Domestic Terminal 2 has been sitting empty at San Francisco International Airport since the sparkling $950 million International Terminal opened in December 2000. Renovations were to begin in fall 2001, but the Sept. 11 terrorist attacks and a slumping economy triggered a drastic fall in air passenger traffic.
Terminal 2 flight capacity was not needed … until now. Finally SFO’s 35.8 million passenger level in 2007 has surpassed the 34.6 million fliers of 2001, although that total is still down from the 2000 peak of 41 million.
This means the delayed $383 million Terminal 2 upgrade is finally set to take off this month. The smallest of SFO’s four terminals at 610,000 square feet, Terminal 2 is scheduled to reopen in fall 2010. The updated facility will feature four new gates, a bridge to the AirTrain, new concessions and preferential parking for hybrid cars.
There will also be new baggage-handling and in-line explosive-detection systems. And preliminary plans are underway for a new paperless ticket system that would transmit boarding pass barcodes to a passenger’s cell phone or PDA.
SFO’s ambitious Terminal 2 modernization is particularly impressive because it comes while the airline industry suffers widespread woes. Skyrocketing fuel prices are pushing airfares through the roof, four airlines declared bankruptcy and federal investigations into maintenance violations were recently conducted at several major airlines.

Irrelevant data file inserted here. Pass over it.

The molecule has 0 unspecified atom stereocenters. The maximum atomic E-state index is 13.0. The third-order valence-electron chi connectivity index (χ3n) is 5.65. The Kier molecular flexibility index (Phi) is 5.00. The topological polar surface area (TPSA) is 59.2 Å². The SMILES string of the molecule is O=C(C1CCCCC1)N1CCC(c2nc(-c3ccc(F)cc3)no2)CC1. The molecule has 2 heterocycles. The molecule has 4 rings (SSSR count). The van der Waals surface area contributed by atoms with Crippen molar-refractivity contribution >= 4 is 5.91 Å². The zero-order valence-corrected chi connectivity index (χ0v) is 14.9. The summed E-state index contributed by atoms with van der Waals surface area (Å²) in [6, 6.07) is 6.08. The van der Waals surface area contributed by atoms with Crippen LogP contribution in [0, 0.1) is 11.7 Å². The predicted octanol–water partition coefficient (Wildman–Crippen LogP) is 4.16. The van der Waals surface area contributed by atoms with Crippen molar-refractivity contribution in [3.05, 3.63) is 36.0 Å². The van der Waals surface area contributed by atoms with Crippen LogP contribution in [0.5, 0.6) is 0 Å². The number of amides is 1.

Virgin, the brand-new airline headquartered in Burlingame, will be the lead tenant at Terminal 2. Southwest and JetBlue are also likely occupants, making Terminal 2 the airport’s low-fare departure center.
<p>The trend-defying continued growth at SFO can actually be credited to a number of encouraging factors, not the least of which is the high-quality performance of the airport’s management team. The energetic marketing and satisfying service of upstart air carriers Virgin America, Southwest and JetBlue must also be cited, along with the public’s openness to seek out an impressive value.
Other causes of SFO’s unbroken comeback streak can be found beyond the airport itself. The Bay Area’s attractiveness as an air travel destination remains strong. Overseas tourists are drawn by the dollar’s falling value while business travelers are brought here by the leading-edge computer technology of Silicon Valley and the emerging world-class biotechnology industry. The Bay Area is also the undisputed West Coast hub of trade with Asia.
So even as the Bay Area fuels the continuing revival of San Francisco International Airport, the airport’s success not only reflects the Bay Area’s economic strength, it also helps sustain the growth of our regional prosperity.